I was sitting at our breakfast counter with our then eight-year-old daughter. We were finishing up her morning homeschooling lessons when I heard the garage door open and close. A few moments later, my husband walked in. Without a word or look in our direction, he trudged past and headed for our bedroom.
My gut knotted. I knew something was wrong.
I was right. That moment was the beginning of a stressful bout of unemployment. During that time, while scouring the Internet for jobs, my husband took over homeschooling and I sought work at a local daycare center. I went in with some pretty high parenting ideals: If you do X . . . Y will happen.
But then I met Tina, a preschool teacher and single mother of three who was overworked, overwhelmed, and underpaid. She didn’t have health care and relied heavily on the snacks and meals the daycare provided. It seemed her kids were often sick, which in turn forced her to miss work, reducing her paycheck as a result.
Tina’s oldest was close to the same age as our daughter. When our workday was done, I went home to family dinners and devotions, followed by bedtime prayers and Bible reading.
Tina went home, exhausted, to laundry but no washing machine, a sparse fridge, unpaid bills, and all the chaos that often goes with that.
That was 11 years ago, and I never forgot Tina or her struggles. Since then, I’ve met women like her, women who are living in poverty and who long to give their children a better life but face challenges that in essence tie their hands. It’s difficult to initiate spiritual training while struggling to catch a breath. It’s near impossible to monitor homework and guide children into maturity while working nights and evenings.
And every time I see a struggling, hurting, or “rebellious” child, I think, Where is the church?
But since I, as a believer, am part of the church, I’m forced to ask, Where am I? What is God calling me to do? How can I help?
This is the theme behind Restoring Love. My heroine Angela lived for many years as a single parent and, as an unbeliever, made some incredibly devastating mistakes. Having found redemption through Christ, Angela finds a fresh start in a new city where she encounters a woman struggling to survive. This woman, named Bianca, is angry. Defensive. Distrustful. Upon first glance, she appears she doesn’t want help. Maybe she doesn’t even care. She’s the type of woman many would be tempted to avoid—and judge.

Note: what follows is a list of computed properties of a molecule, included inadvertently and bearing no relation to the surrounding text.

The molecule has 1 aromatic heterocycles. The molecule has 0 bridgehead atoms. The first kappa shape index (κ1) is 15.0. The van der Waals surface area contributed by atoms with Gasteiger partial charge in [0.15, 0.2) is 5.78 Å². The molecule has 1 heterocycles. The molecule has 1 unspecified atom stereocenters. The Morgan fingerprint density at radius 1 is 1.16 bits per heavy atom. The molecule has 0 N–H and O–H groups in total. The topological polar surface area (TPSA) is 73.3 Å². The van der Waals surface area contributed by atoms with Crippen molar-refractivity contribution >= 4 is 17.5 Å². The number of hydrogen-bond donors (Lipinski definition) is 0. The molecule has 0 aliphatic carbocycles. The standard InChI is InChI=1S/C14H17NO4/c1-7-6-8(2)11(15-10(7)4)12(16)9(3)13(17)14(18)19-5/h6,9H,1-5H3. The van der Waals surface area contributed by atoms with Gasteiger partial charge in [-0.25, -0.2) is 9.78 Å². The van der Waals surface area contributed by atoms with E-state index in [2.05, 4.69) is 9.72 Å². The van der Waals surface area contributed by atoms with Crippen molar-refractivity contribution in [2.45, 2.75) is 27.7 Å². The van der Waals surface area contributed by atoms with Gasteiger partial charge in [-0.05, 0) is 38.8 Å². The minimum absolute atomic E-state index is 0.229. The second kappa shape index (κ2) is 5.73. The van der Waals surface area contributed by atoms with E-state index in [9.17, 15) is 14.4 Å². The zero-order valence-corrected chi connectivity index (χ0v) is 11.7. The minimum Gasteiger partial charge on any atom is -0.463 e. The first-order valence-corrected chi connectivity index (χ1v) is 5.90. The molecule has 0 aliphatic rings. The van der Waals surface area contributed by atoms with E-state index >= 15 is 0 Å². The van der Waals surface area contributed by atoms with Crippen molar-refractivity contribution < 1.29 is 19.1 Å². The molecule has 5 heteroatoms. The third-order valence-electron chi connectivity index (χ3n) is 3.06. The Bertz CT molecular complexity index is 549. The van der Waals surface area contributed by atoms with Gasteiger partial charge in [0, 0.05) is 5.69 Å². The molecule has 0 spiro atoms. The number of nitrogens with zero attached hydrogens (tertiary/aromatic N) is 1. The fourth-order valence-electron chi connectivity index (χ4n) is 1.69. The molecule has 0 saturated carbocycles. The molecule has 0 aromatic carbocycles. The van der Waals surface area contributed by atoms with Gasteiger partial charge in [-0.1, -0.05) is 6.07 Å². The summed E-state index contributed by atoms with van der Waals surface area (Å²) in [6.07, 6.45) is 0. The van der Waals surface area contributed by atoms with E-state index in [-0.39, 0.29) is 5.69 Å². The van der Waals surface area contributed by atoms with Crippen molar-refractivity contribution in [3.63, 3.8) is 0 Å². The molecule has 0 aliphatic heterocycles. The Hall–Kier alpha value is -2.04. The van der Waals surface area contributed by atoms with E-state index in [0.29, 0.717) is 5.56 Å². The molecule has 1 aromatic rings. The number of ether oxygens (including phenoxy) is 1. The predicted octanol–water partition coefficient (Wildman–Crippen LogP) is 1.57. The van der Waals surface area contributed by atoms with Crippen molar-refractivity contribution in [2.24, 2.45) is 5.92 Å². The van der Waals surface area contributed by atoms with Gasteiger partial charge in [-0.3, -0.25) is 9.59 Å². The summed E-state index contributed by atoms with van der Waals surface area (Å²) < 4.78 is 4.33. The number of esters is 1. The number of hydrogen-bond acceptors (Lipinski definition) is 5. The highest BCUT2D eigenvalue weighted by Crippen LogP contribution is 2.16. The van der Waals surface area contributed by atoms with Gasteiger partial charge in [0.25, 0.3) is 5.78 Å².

But Angela sees her differently. She sees past her behavior to the frightened and hurting heart beneath.
Not only does God allow Angela to see Bianca’s pain and the pain of Bianca’s children, He stirs her to do something about it. He stirs within Angela’s heart to reach out with His persevering, initiating love, and to keep reaching out, even when her efforts are spurned and she’s treated rudely.
In many ways, I wrote Restoring Love as a reminder to myself. I’ve encountered numerous Biancas and Tinas. I’ve reached out to others, tried to help, and been hurt and attacked in the process. When that happens, my first reaction is to pull away. To give up. But God’s love goes deeper. God’s love is stronger. It always hopes and it continues to give, even when giving hurts.
For while we were still sinners, while we were ungrateful and rebellious (Romans 5:8), Christ died for us. He’s asking us to show that same kind of sacrificial, enduring love to the single moms and hurting children in our communities. Moms and children who, at this moment, are asking if God is real and if He really cares. God longs to answer both questions with a clear and resounding affirmative, and He longs to do that through us, His church.
Editor’s Note: Learn more about Jennifer Slattery and her latest release, Restoring Love by clicking here.